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If you’re looking for witty and charming today, Dear Reader, you aren’t going to find it here. I think this has been the worst day ever. Really, the worst day of my whole life.
I know that I tend to exaggerate sometimes. Okay, Dear Reader, I exaggerate most of the time. But I’m not exaggerating now. Something happened today that was, I’m pretty sure, the worst experience of my entire existence so far on this planet.
I’m nearing sobs even just thinking about this day. I hope my tears don’t short circuit the keyboard on my laptop. I’d hate to have to replace it.
On to the story.
Grace woke up this morning shortly after 5 am. She was crying. Joe brought her to our bed, hoping she’d go back to sleep until we all had to be up at 6. She did lie down, but she continued to cry.
Let me pause to tell you that I have been afflicted by migraines for as long as I can remember. They permanently improved when I became pregnant with Grace (praise the Lord, I’m grateful!), but I still get one from time to time. This morning was one of those times. I knew as soon as I woke up, before I even opened my eyes, that I had a migraine, and it was an abnormally bad one.
If I wasn’t taking off this Friday from work for an unrelated medical issue, I would have called in sick today. The migraine was that serious. I couldn’t even stand the sound of my own voice or the light in the bathroom. I was miserable.
Grace kept crying. If anything, her crying got louder and more urgent as the minutes went by. I tried feeding her a banana, giving her a drink, changing her diaper, and offering some Tylenol. Nothing. She wanted to be consoled, but nothing eased her discomfort.
Soon, we were both crying. I wanted to help Grace but I couldn’t handle the pain in my own head. I just needed quiet, and she just couldn’t stop crying. Joe was struggling, too, because he couldn’t help either of us, and he was rapidly reaching his frustration tolerance.
Still crying, we left for school. I described our morning when I dropped Grace off and asked her teacher to call me if she seemed to be in pain or sick.
Thanks to copious amounts of pain relievers (all prescribed by my doctor, Dear Reader), my migraine abated by midmorning. That was just about the time that the teacher called and asked me to pick Grace up.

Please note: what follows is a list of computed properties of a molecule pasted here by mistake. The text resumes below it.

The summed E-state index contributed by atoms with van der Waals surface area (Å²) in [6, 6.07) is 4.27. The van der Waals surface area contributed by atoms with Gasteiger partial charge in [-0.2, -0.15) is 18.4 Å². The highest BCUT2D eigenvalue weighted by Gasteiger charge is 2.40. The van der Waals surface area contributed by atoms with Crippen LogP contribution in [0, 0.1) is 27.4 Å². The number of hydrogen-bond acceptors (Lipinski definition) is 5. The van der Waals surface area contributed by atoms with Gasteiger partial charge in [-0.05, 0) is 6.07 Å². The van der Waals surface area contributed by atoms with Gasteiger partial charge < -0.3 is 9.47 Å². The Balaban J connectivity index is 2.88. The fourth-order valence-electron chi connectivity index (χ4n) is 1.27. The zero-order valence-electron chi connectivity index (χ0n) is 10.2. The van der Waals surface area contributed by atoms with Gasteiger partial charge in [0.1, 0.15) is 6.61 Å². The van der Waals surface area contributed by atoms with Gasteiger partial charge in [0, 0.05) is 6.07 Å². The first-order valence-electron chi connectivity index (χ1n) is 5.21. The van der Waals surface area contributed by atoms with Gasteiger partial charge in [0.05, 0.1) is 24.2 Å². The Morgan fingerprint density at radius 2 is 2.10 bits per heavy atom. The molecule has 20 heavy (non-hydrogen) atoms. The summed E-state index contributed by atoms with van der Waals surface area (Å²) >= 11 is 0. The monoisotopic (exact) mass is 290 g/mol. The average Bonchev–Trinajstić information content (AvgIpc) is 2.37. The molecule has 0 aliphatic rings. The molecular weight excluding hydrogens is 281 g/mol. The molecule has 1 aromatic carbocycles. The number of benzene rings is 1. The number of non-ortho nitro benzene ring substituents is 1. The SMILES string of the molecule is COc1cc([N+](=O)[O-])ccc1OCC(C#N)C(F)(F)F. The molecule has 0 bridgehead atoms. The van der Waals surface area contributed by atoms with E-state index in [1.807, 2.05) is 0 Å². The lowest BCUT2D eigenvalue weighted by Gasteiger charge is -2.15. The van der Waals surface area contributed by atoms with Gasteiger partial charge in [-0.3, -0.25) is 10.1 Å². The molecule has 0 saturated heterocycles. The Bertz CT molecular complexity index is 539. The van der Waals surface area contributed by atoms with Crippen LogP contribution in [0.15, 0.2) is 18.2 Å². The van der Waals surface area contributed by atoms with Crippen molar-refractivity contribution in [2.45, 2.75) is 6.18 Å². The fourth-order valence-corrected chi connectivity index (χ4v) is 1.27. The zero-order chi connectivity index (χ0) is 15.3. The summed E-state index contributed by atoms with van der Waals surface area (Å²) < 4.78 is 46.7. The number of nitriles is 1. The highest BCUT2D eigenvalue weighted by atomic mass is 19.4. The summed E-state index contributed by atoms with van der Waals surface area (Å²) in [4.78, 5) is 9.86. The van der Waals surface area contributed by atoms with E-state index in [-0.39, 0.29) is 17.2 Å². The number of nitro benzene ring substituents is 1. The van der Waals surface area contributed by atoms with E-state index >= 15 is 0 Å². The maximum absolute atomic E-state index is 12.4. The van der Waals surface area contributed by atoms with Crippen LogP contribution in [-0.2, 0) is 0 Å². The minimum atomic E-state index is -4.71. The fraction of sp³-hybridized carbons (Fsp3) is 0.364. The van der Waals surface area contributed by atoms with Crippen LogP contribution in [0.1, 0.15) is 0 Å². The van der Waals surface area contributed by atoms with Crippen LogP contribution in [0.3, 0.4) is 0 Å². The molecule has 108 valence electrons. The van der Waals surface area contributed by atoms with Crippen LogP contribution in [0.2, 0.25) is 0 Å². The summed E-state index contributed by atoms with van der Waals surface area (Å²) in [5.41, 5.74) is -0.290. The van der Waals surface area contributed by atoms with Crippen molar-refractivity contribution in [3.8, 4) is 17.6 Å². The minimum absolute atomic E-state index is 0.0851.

Did you hear that? It was the sound of the exasperated sigh I breathed when I got off the phone with the teacher.
I wrote lesson plans for the substitute who’d have to teach my classes, notified my supervisor of the situation, called the pediatrician, and went to pick up my sick child. I picked up my mom, too, so she could help me wrangle Grace at the doctor’s office.
The doctor examined Grace and said that everything looked okay. Ears? Uninfected. Chest? Clear. Heart? Fine. Eyes, nose, throat? Totally normal. The doctor ordered a urine sample. It was fine.
“Send her over to the hospital,” he said to the nurse. “Let’s check her blood.” I had no idea what that was going to mean. In fact, I was relieved that the doctor was taking my concerns seriously and ordering further tests to ascertain what was (and is) wrong with my baby.
It was only on my way to the hospital that the full weight of his request hit me. Getting blood drawn hurts. Grace has tiny arms and tiny veins. How are they going to draw her blood? Am I going to have to hold her down? My mind was racing. I hoped that the technicians would have some magical trick for drawing blood from a toddler.
They don’t, if you’re wondering.
The hospital lab was busy, and we had to wait more than an hour for our turn. I had plenty of time to make myself sick with worry.
And then the day got exponentially worse. There is no magic trick. There was only a miniature rubber tourniquet, a needle, and a technician with sensitive fingers. My mom and I had to hold down my screaming baby so that her blood could be drawn.
I had to restrain my child so that someone could hurt her.
Oh, Lord. Please help me feel better about that.
The blood dripped slowly out of the needle and into the collection container. I really don’t know how long it took, but it felt like hours. Baby screaming and moaning and writhing, my mom and I crying and trying to console her, blood dripping so slowly. It went on for ever.
I know there are worse scenarios. I can imagine some, and I hope I never see them.
I can tell you, for sure, that causing my baby pain is the worst thing I’ve ever experienced. Ever.
Even for the sake of finding out what’s wrong to make her feel better, it was the worst experience of my life.
The results of the blood work will be back tomorrow and, hopefully, the doctor will know how to make Grace feel better. Hopefully, this was the last blood draw for many years to come. Hopefully, everything will be okay. Tomorrow.
It’s not okay now.
Please pray for wisdom for her doctor, peace for me, and health for my baby. We all need it, and that’s no exaggeration.
© 2008, Tara Ziegmont. All rights reserved.